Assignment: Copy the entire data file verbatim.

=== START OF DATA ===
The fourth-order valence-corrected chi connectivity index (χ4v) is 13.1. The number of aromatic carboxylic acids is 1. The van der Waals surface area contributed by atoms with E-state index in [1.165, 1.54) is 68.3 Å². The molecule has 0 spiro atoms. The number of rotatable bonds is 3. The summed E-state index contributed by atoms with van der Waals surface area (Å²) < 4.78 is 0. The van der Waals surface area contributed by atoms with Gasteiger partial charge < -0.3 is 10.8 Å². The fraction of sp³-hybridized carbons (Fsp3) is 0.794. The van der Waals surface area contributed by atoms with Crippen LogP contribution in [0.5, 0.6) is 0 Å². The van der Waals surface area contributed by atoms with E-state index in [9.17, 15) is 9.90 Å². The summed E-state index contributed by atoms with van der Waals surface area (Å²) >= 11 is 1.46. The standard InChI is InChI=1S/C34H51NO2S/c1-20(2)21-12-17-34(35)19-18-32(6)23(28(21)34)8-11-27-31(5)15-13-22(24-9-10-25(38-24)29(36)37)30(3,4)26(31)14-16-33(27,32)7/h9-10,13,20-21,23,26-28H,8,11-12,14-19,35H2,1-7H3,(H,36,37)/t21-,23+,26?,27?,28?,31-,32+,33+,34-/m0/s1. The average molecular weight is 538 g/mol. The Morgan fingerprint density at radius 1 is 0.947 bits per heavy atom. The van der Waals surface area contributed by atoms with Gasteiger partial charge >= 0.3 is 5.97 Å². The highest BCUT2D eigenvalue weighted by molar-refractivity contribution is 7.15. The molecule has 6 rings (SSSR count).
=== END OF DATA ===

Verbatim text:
The fourth-order valence-corrected chi connectivity index (χ4v) is 13.1. The number of aromatic carboxylic acids is 1. The van der Waals surface area contributed by atoms with E-state index in [1.165, 1.54) is 68.3 Å². The molecule has 0 spiro atoms. The number of rotatable bonds is 3. The summed E-state index contributed by atoms with van der Waals surface area (Å²) < 4.78 is 0. The van der Waals surface area contributed by atoms with Gasteiger partial charge < -0.3 is 10.8 Å². The fraction of sp³-hybridized carbons (Fsp3) is 0.794. The van der Waals surface area contributed by atoms with Crippen LogP contribution in [0.5, 0.6) is 0 Å². The van der Waals surface area contributed by atoms with E-state index in [9.17, 15) is 9.90 Å². The summed E-state index contributed by atoms with van der Waals surface area (Å²) >= 11 is 1.46. The standard InChI is InChI=1S/C34H51NO2S/c1-20(2)21-12-17-34(35)19-18-32(6)23(28(21)34)8-11-27-31(5)15-13-22(24-9-10-25(38-24)29(36)37)30(3,4)26(31)14-16-33(27,32)7/h9-10,13,20-21,23,26-28H,8,11-12,14-19,35H2,1-7H3,(H,36,37)/t21-,23+,26?,27?,28?,31-,32+,33+,34-/m0/s1. The average molecular weight is 538 g/mol. The Morgan fingerprint density at radius 1 is 0.947 bits per heavy atom. The van der Waals surface area contributed by atoms with Gasteiger partial charge >= 0.3 is 5.97 Å². The highest BCUT2D eigenvalue weighted by molar-refractivity contribution is 7.15. The molecule has 6 rings (SSSR count).